Just Above Midtown: Changing Spaces, currently on view at the Museum of Modern Art (MoMA) in New York, takes us back to 1970s and ’80s New York to evoke the panache of the black avant-garde, and testifies to the gallery’s founder Linda Goode Bryant’s awareness that she and her staff are making history in real time. The exhibition features a range of works by artists associated with Just Above Midtown (JAM) – including David Hammons, Suzanne Jackson, Senga Nengudi and Lorraine O’Grady – as well as archival materials. The gallery walls are strewn with fragments of Goode Bryant’s own writings, such as the popular saying, “Let’s just do it ourselves.” Stitched together, these three elements provide an elegy for JAM, which closed in 1986, and embody on Glorious is the gallery’s move towards art forms that transcended mainstream commercial interest and its radical reworking of the scope of a cultural space’s responsibility to artists.
In 1974 Goode Bryant was 25 years old and working as the director of education at The Studio Museum in Harlem. As told in David Hammons: Body Casts, 1968-1979 (2021) Goode Bryant asked Hammons why he had not yet exhibited in New York, to which the artist replied tersely, “I do not exhibit in white galleries.” Goode Bryant took this statement not as a cause for sympathy but as a call to action and opened the doors of JAM at 50 West 57th Street (just down the street from MoMA) Later that same year, the gallery quickly became a bastion for artists, particularly living black artists, interested in making and exhibiting work on their own terms.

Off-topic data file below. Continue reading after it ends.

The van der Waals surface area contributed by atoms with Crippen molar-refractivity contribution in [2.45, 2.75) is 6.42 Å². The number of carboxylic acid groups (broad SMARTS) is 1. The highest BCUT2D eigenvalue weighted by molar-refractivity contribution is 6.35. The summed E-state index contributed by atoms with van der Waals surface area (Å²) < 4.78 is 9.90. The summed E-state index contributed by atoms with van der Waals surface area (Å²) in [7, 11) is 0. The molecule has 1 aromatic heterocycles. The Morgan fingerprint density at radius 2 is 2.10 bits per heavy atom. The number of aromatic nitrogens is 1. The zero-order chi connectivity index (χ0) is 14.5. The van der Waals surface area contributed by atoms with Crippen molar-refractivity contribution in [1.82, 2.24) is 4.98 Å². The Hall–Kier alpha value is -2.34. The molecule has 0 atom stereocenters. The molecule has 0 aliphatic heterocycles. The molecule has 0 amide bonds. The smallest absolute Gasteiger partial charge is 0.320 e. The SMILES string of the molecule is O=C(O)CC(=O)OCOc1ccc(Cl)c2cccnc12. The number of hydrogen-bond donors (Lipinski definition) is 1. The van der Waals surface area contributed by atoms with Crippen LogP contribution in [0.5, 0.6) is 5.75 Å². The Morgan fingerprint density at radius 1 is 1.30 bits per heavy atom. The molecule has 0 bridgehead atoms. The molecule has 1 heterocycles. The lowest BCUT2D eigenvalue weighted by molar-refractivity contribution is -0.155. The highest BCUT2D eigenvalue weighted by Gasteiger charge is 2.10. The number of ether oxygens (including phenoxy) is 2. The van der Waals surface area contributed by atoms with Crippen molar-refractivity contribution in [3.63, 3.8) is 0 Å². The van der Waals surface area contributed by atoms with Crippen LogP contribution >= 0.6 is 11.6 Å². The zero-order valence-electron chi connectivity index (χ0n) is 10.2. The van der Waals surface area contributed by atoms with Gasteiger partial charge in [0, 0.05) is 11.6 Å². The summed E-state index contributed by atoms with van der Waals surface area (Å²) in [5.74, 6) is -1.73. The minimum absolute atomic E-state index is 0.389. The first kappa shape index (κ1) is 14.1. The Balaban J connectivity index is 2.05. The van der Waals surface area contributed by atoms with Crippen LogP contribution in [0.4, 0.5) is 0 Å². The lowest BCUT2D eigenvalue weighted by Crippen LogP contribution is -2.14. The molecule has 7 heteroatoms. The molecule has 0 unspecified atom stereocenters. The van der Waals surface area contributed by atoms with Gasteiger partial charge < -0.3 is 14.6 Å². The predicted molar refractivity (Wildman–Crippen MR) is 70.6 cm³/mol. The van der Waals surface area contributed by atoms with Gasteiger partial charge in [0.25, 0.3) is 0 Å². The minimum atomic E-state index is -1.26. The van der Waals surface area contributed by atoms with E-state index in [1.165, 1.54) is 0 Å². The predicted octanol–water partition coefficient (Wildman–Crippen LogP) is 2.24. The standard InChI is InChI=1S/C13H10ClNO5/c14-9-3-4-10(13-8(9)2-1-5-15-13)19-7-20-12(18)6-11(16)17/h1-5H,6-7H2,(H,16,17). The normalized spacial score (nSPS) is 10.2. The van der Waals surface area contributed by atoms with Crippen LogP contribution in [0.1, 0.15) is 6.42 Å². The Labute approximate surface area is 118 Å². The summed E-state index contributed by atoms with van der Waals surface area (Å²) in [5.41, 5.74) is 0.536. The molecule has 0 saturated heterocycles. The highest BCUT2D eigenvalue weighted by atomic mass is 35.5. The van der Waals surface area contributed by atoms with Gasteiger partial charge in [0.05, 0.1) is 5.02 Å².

Hammon’s statement that he did not exhibit in white galleries indicates a decision he made of his own volition. (Although we can speculate that this might also have been the case, he didn’t say, “White galleries won’t show me.”) Such an attitude allows us to understand JAM’s commitment to physical exhibition and gathering spaces as a vehicle to extend the freedom of the black vanguard, particularly by giving them a different choice as to where and under what circumstances they can disseminate their work.
While the project introduces itself exactly What constitutes “freedom” remains unfinished—particularly in relation to black subjectivity and its associated aesthetic—we can view freedom here as the practice of multiplying the avenues we can access to achieve our desires. In the context of JAM, Goode Bryant and her collaborators were indeed interested in practicing freedom by creating another option for artists who, like Hammons, refused to be reduced by commercial corporations unable to accommodate the galactic ingenuity of their work.